The Disappointment Zone

Musings from a Cleveland sports fan

The Gooden contract

Posted by disappointmentzone on 14 August 2006

So I was off by one year but I got the per-season pay about right. Instead of four years and $30 million Gooden signed with the Cavs today for three years and $23 million. The more I think about this contract the more I like it. Here are six reasons why:

1) Gooden was a very productive player last season and keeps improving. The average big man had a per-minute Win Score of .22 last season. Gooden had a per-minute Win Score of .29. In his first season his per-minute Win Score was .172, in his second season it was .182, and then in his third season (his first with the Cavs) his per-minute Win Score was .305. If we go by Wins Produced, a more complete metric of player productivity, Gooden produced 9.6 wins last season and had a WP48 of .214. Ilgauskas produced only 7.9 wins, for comparison. Of all the players in the NBA last season, Gooden was one of the ten most underpaid with respect to Wins Produced. So the Cavs gave him a bump in salary, as they should have given how well he’s played. He’s still not paid as much as Ilgauskas or Hughes, though he out-produced both players, and next season he won’t be paid as much as James. $7.65 million per season is not much higher than the average salary in the NBA (about $5 million per year). Gooden, however, is an above average player by a considerable amount.

2) Gooden shoots fairly well for a power forward. No, you won’t find Gooden floating around the three-point line knocking down long-range shots. But his effective field goal percentage on jump shots last season was a very respectable 42%. For comparison’s sake, Ilgauskas shot 39%, Marshall shot 45%, and James shot 41%. Gooden also led these players in crunch-time effective shooting percentage (47%). In the clutch–defined as the fourth quarter or overtime, no more than five minutes remaining, neither team leading by more than five points–Gooden upped his effective shooting percentage to 64%. So Gooden shoots well, particularly on jump shots. Why does this matter? Because LeBron James is adept at drawing double teams and kicking the ball to open players, who are often left open for jump shots. Gooden can shoot jump shots. This is good.

3) Gooden is capable of adjusting his play and remaining effective. Two years ago Gooden averaged 14.4 ppg on 11.5 field goal attempts per game. Last season he averaged only 10.7 ppg but on only 8.3 field goal attempts per game. His rebounding numbers dropped across those seasons, too, but his rebounds per minute increased last year from the previous season. Mike Brown asked Gooden to become less of an offensive force, and he did, but he remained just as effective. If Brown asked Marshall or Jones to dial it down on offense it’s not hard to imagine that neither player would see the court. Not only that, but Gooden never complained about his role, which goes a long way when you consider that last season was his contract year. NBA GMs overpay for scorers and the contract year phenomenon is real, but it didn’t faze Gooden.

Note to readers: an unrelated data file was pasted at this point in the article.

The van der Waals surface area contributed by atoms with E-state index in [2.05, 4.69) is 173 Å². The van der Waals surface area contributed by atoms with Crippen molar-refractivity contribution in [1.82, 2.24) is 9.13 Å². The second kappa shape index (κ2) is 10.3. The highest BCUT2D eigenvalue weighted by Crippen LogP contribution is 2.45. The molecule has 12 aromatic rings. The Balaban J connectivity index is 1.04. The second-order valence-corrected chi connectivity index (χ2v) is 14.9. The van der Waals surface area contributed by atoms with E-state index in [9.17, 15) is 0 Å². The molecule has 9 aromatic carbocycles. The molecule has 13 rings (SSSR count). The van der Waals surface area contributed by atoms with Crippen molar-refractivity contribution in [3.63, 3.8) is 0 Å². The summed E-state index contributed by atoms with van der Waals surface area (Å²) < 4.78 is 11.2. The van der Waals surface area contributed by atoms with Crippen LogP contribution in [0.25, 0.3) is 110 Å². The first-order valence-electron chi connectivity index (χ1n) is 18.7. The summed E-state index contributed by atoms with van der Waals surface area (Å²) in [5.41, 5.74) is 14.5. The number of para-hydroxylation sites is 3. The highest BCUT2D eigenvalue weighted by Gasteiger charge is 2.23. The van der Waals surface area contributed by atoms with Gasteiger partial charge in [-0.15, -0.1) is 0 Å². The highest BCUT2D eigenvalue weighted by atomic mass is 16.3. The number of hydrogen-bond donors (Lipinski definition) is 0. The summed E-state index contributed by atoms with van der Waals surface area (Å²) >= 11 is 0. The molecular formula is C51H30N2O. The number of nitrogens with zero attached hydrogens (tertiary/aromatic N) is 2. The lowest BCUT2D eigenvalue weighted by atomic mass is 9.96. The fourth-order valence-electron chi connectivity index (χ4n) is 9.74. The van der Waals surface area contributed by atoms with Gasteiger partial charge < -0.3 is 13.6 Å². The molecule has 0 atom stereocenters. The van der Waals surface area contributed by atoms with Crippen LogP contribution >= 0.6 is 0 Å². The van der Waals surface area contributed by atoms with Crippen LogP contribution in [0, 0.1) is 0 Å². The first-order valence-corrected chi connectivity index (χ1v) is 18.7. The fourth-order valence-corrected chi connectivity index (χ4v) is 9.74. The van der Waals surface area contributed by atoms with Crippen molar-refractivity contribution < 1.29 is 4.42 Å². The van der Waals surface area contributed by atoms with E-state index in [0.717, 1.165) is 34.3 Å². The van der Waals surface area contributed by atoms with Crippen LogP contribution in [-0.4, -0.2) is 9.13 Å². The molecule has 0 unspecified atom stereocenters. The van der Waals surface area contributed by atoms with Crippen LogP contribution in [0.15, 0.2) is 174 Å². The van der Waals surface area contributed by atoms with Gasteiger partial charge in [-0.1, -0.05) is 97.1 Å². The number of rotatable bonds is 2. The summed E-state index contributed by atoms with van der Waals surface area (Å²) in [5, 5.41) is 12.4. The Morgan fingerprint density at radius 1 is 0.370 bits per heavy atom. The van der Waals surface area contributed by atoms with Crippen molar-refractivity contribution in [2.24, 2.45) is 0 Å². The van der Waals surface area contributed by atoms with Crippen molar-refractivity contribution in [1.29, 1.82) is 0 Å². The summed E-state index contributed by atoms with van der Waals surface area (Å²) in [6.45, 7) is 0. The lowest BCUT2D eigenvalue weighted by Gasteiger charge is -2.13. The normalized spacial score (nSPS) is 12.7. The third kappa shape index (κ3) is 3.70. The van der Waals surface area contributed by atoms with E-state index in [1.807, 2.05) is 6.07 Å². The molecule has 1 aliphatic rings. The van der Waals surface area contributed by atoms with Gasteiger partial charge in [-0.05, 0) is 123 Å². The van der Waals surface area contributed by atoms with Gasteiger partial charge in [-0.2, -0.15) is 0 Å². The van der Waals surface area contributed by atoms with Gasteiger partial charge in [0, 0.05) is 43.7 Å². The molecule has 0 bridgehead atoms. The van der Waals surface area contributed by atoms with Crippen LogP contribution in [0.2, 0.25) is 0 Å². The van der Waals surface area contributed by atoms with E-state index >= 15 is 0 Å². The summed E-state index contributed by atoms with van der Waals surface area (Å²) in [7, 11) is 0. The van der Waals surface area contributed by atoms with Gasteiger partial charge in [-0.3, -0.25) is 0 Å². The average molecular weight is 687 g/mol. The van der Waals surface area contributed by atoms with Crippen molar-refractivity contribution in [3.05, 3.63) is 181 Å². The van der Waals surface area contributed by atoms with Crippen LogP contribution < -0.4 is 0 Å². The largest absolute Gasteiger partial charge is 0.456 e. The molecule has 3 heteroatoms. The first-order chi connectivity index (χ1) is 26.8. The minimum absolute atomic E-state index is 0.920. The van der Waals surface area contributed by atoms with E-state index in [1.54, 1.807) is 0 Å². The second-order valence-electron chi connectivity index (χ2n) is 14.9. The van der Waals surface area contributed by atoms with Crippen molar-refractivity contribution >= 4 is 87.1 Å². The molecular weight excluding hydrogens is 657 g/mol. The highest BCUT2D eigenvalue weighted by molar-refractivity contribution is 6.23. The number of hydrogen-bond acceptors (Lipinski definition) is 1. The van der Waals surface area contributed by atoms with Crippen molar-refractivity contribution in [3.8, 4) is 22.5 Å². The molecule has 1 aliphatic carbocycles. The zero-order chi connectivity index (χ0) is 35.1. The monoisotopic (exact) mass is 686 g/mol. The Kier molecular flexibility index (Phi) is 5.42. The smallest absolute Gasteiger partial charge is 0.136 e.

4) The contract Gooden signed is probably front loaded, meaning that Gooden will be paid more in his first season of the new deal than in the last. That’s the only way this contract makes sense for the Cavs given their current situation with respect to the salary cap. Simply put, the Cavs can afford to pay Gooden $23 million, but it only makes sense to do so if a large portion of the contract is paid this season, when the Cavs have a little room to operate under the cap, rather than next season, when the Cavs will be facing James’s new contract and signing Varejao. So the Cavs get to keep Gooden and have the flexibility to sign Varejao.

5) The short, front-loaded deal makes Gooden very tradable. If in one or two years the Cavs want to trade Gooden he’ll be quite attractive to other teams because they won’t have to absorb what is usually the most financially heavy portion of the contract (the last years) and Gooden will still be young (he’s only 24). And that team won’t have to commit to additional years since there is no player or team option for a fourth season.

6) The short-term deal doesn’t burden the Cavs with any more long-term contracts (see: Hughes, Ilgauskas, Snow). If Gooden starts to decline, the Cavs aren’t locked in to a fourth or fifth year. If you’ve followed Eric Snow’s career as a Cav you’ll know how important this is. In 2009 the contracts for Gooden, Marshall, Snow, and Jones all end. Should all of these players remain with the Cavs through the full length of their contracts, in 2009 more than $20 million will come off the books for that offseason. This is the same offseason that precedes the last year of LeBron’s new contract (assuming he doesn’t take the player option for the fourth year), meaning that should the Cavs need to make a big free agent signing or two to entice LBJ to stay, they’ll have the flexibility to do so. This is huge, as you can imagine.

So there you go. I like the deal.